Planned Impact

The creation of Kelvin-2 will have an impact in a number of areas:
Economic: There are a significant number of companies interested in employing HPC as we see data rates grow. From a UK perspective, we focus to drive more innovative, HPC-driven research in neuroscience, food security, medicine, pharmacy, chemistry and safety. The medical aspects feed directly into the Health Data Research UK (HDR UK) initiative in which Queen's is heavily involved. We will initially engage with multinationals, e.g. Allstate, PWC, BT, national companies with a strong international base such as Almac, Randox as well as a range of local SMEs. All recognize the importance of having a regional HPC-based hub as it provides better research links to both universities enhancing existing collaborations and acts to strengthen the economic development potential of Northern Ireland as it is becoming increasingly recognised as economically strong for finance, cybersecurity, health. The engagement with Catalyst Inc. will help with the engagement with SMEs.
Knowledge: The creation of this additional Tier-2 HPC facility will act to increase the amount of world-class research activity in food security, neuroscience, neurotechnology and medicine and potentially in the arts and humanities disciplines. This will act to increase the presence of computational science and increase UK presence at major international conferences such as Supercomputing. However, by targeting the range of application domains, there will be an expectation that the work will be presented in major conferences for food, neuroscience and medicine science and associated key journals. On a local level, this will act to increase the research presence for both universities and represent a strong justification of both universities' investment in these core areas. The availability of a regional resource and more importantly, the local knowledge and collective expertise developed form using the technology, will act to encourage an active HPC community, allowing greater exploration of the technology to a wider range of alternative research areas and more effective engagement with UK and Northern Ireland industry.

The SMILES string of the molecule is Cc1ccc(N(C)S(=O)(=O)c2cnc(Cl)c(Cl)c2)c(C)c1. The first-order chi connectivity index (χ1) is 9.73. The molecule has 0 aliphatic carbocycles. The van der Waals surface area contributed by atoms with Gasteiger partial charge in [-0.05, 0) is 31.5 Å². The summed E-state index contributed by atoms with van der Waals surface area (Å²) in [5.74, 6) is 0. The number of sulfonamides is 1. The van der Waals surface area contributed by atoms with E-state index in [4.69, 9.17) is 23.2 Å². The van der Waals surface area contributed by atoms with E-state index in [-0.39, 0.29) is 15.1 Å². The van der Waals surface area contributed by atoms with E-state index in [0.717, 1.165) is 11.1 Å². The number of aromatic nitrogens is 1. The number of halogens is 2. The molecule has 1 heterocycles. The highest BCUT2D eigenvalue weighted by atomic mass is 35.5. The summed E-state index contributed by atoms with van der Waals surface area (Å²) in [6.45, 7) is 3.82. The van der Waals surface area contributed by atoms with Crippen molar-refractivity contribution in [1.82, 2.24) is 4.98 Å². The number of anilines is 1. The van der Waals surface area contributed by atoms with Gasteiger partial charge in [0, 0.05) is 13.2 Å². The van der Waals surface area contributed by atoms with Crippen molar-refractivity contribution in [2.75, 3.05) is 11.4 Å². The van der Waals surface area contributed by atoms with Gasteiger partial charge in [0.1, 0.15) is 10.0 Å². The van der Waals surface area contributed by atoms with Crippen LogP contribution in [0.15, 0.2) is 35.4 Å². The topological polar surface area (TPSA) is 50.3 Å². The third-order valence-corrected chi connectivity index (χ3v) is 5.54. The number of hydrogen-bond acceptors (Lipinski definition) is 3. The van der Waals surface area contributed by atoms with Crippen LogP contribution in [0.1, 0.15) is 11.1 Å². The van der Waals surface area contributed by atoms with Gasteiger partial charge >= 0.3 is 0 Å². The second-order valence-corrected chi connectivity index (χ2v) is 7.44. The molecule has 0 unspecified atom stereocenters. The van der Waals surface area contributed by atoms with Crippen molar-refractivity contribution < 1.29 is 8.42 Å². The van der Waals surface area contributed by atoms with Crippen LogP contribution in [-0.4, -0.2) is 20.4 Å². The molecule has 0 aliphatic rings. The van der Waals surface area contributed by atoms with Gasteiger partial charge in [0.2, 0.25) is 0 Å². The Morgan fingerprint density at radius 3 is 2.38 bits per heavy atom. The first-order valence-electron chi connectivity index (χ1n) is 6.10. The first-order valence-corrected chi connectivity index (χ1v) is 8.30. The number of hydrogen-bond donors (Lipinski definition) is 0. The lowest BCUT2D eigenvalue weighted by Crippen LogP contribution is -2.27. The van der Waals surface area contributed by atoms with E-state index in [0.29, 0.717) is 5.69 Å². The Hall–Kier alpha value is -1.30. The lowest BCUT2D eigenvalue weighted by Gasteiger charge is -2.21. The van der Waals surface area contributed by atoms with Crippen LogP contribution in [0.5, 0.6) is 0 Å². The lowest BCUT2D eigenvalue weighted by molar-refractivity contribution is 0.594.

People: in addition to the engagement of academics from a wider range of the traditional areas where HPC has been employed, we expect to train over 400 people including up to 100 PhD students, over the next 4 years in the use of HPC technology. Such research students will come from engineering and physical sciences, medicines and life sciences schools across both universities, engaged with the targeted research activities highlighted in the proposal. Scores of PDRAs and other early-stage researchers (such as research fellows) will also be trained in facility use and benefit from the cutting edge research exemplars being run on the system. This will be communicated widely to the staff via regular Kelvin-2 seminars and updates.
Societal: the research activities that will utilise Kelvin-2 touch many areas where the existence of the facility will have direct societal implications. As just one example, the potential offered by heterogeneous catalysis advances could have implications for transforming catalytic processes which is estimated to indirectly contribute to a quarter of global GDP. The impact of improvements will also be developed in "public understanding of science" in a programme coordinated through our Research and Enterprise Offices which encourages academics to highlight the impact of their research to the public. As part of the innovation, plans are to offer up 100,000 hours of CPU time on Kelvin-2 to Northern Ireland schools patriating in the NI Science Festival and the annual Young Scientist of the Year competitions. This allocation (<0.1% of capacity) will be promoted via Ulster and Queen's existing engagement channels.